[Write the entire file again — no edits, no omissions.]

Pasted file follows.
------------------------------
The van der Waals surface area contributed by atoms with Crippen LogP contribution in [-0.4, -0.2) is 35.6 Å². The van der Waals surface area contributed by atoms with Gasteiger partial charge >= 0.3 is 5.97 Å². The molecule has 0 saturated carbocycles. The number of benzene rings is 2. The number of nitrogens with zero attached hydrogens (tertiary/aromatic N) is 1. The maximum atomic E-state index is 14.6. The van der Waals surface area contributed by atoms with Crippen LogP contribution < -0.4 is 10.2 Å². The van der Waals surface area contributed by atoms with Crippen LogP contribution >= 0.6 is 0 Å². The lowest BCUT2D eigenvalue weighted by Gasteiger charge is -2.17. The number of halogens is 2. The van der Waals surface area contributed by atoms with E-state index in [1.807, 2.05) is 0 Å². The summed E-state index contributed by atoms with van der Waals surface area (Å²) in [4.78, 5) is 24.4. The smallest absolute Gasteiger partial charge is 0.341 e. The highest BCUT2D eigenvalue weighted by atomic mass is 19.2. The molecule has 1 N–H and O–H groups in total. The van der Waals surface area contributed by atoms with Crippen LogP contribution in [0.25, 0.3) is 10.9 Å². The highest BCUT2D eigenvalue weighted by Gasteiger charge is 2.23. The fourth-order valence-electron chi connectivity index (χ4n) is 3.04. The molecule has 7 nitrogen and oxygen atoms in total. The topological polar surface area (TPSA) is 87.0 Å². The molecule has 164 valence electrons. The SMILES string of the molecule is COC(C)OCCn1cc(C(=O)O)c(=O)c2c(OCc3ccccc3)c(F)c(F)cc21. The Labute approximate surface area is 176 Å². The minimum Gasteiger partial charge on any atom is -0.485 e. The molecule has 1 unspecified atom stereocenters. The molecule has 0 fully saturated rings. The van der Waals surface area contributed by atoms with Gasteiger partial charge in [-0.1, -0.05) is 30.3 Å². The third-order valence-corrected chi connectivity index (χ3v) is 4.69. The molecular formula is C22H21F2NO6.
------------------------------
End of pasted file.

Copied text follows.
The van der Waals surface area contributed by atoms with Crippen LogP contribution in [-0.4, -0.2) is 35.6 Å². The van der Waals surface area contributed by atoms with Gasteiger partial charge >= 0.3 is 5.97 Å². The molecule has 0 saturated carbocycles. The number of benzene rings is 2. The number of nitrogens with zero attached hydrogens (tertiary/aromatic N) is 1. The maximum atomic E-state index is 14.6. The van der Waals surface area contributed by atoms with Crippen LogP contribution < -0.4 is 10.2 Å². The van der Waals surface area contributed by atoms with Crippen LogP contribution >= 0.6 is 0 Å². The lowest BCUT2D eigenvalue weighted by Gasteiger charge is -2.17. The number of halogens is 2. The van der Waals surface area contributed by atoms with E-state index in [1.807, 2.05) is 0 Å². The summed E-state index contributed by atoms with van der Waals surface area (Å²) in [4.78, 5) is 24.4. The smallest absolute Gasteiger partial charge is 0.341 e. The highest BCUT2D eigenvalue weighted by atomic mass is 19.2. The molecule has 1 N–H and O–H groups in total. The van der Waals surface area contributed by atoms with Crippen LogP contribution in [0.25, 0.3) is 10.9 Å². The highest BCUT2D eigenvalue weighted by Gasteiger charge is 2.23. The fourth-order valence-electron chi connectivity index (χ4n) is 3.04. The molecule has 7 nitrogen and oxygen atoms in total. The topological polar surface area (TPSA) is 87.0 Å². The molecule has 164 valence electrons. The SMILES string of the molecule is COC(C)OCCn1cc(C(=O)O)c(=O)c2c(OCc3ccccc3)c(F)c(F)cc21. The Labute approximate surface area is 176 Å². The minimum Gasteiger partial charge on any atom is -0.485 e. The molecule has 1 unspecified atom stereocenters. The molecule has 0 fully saturated rings. The van der Waals surface area contributed by atoms with Gasteiger partial charge in [-0.1, -0.05) is 30.3 Å². The third-order valence-corrected chi connectivity index (χ3v) is 4.69. The molecular formula is C22H21F2NO6.